10 Things You May Not Know About the Misuse of Drugs in Singapore Law

10 Things You May Not Know About the Misuse of Drugs in Singapore Law

Singapore is known as a “fine city” in more ways than one. Singapore’s safe, clean and orderly streets are said to be notoriously maintained by a system of fines imposed against a litany of petty offences. But if one is caught flouting the Misuse of Drugs Act, one will not get away with a mere fine. You will face corporal punishment – or even the death sentence – and will need a good criminal lawyer in Singapore to represent you.

Thus, if you don’t want to get into trouble with the law in Singapore, it is important to be familiar with the Misuse of Drugs Act (MDA). This statute covers everything you should know about the possession of drugs and harmful substances, and the accompanying penalties.

1. Marijuana, even medical marijuana, is outlawed in Singapore. No exceptions. In certain countries like Belgium, Canada or some parts of the United States, marijuana (or cannabis) is legal for medical reasons. However, in Singapore, it is strictly outlawed, along with other drugs like cocaine, opium, heroin, “ice”, Ketamine (or Special K), and ecstasy.

These are classified as “controlled drugs”, which are categorised by the MDA into three different classes. And take note, the law strictly dictates in Part 1, Section 2 that “anything that contains any such substance or product” is also not allowed. This includes food and drink that may be laced with drugs, such as gummies and cookies.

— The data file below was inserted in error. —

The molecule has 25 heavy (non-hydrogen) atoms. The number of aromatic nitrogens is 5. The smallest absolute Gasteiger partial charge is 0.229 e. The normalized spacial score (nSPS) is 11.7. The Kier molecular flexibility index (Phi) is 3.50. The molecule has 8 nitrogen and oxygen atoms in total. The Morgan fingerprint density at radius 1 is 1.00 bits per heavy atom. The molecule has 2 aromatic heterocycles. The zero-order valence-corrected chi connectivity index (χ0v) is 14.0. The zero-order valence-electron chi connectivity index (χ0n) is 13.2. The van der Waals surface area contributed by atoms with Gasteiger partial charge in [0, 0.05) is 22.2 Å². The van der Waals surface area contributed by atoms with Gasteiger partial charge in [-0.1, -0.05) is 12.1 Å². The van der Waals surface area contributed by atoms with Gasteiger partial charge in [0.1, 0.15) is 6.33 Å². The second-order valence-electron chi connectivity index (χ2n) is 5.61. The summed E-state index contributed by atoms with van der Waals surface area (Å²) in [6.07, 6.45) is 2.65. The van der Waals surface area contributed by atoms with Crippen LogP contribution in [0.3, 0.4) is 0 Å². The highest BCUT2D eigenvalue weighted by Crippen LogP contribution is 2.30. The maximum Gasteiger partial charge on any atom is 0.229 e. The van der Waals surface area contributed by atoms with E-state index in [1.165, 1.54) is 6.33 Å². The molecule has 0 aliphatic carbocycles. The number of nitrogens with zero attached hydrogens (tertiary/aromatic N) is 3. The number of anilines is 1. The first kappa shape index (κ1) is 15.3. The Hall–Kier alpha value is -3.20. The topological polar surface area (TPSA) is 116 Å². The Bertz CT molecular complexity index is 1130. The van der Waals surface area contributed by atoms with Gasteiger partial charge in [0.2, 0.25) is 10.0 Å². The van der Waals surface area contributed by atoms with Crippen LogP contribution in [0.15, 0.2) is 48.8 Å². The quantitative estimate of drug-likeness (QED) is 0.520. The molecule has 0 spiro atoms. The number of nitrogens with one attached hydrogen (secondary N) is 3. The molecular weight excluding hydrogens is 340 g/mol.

2. You can be jailed for teaching and publishing information on how to cultivate cannabis, opium, or coca plants.
Beyond smoking or consuming products made with cannabis, opium, coca plants or other drugs, cultivating the plant itself or even teaching someone to grow cannabis (whether to produce marijuana or cocaine) is punishable by law. Even publishing information about how to grow cannabis is banned!

According to section 11(d) of the MDA, this can easily get you imprisoned for a term not exceeding 10 years on your first offense, and two to 10 years for the former, and a fine of until $10,000, imprisonment for up to five years, or both for the latter. And yes, publishing information even on social media is counted.

3. Whether you were aware of your possession or no, possession of controlled drugs and substances is punishable by law.